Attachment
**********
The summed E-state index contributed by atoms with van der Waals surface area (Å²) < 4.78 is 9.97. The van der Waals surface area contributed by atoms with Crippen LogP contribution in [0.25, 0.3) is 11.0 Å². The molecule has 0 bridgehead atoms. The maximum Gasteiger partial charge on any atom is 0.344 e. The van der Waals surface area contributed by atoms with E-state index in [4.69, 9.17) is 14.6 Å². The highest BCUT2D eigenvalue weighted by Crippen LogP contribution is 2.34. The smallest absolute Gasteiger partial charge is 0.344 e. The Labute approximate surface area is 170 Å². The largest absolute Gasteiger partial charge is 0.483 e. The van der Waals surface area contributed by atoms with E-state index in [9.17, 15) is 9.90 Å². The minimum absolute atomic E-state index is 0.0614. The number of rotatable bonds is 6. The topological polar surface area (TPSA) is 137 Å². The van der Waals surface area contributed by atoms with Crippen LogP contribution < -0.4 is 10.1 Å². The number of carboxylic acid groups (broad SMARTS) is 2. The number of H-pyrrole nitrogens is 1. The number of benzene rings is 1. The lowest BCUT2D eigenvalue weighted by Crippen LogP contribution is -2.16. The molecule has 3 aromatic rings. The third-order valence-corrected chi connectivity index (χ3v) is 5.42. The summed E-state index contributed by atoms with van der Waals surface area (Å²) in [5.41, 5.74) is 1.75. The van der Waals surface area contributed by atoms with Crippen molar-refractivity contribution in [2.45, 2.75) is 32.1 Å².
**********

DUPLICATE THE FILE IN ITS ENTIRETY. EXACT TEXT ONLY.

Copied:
The summed E-state index contributed by atoms with van der Waals surface area (Å²) < 4.78 is 9.97. The van der Waals surface area contributed by atoms with Crippen LogP contribution in [0.25, 0.3) is 11.0 Å². The molecule has 0 bridgehead atoms. The maximum Gasteiger partial charge on any atom is 0.344 e. The van der Waals surface area contributed by atoms with E-state index in [4.69, 9.17) is 14.6 Å². The highest BCUT2D eigenvalue weighted by Crippen LogP contribution is 2.34. The smallest absolute Gasteiger partial charge is 0.344 e. The Labute approximate surface area is 170 Å². The largest absolute Gasteiger partial charge is 0.483 e. The van der Waals surface area contributed by atoms with E-state index in [9.17, 15) is 9.90 Å². The minimum absolute atomic E-state index is 0.0614. The number of rotatable bonds is 6. The topological polar surface area (TPSA) is 137 Å². The van der Waals surface area contributed by atoms with Crippen LogP contribution < -0.4 is 10.1 Å². The number of carboxylic acid groups (broad SMARTS) is 2. The number of H-pyrrole nitrogens is 1. The number of benzene rings is 1. The lowest BCUT2D eigenvalue weighted by Crippen LogP contribution is -2.16. The molecule has 3 aromatic rings. The third-order valence-corrected chi connectivity index (χ3v) is 5.42. The summed E-state index contributed by atoms with van der Waals surface area (Å²) in [5.41, 5.74) is 1.75. The van der Waals surface area contributed by atoms with Crippen molar-refractivity contribution in [2.45, 2.75) is 32.1 Å².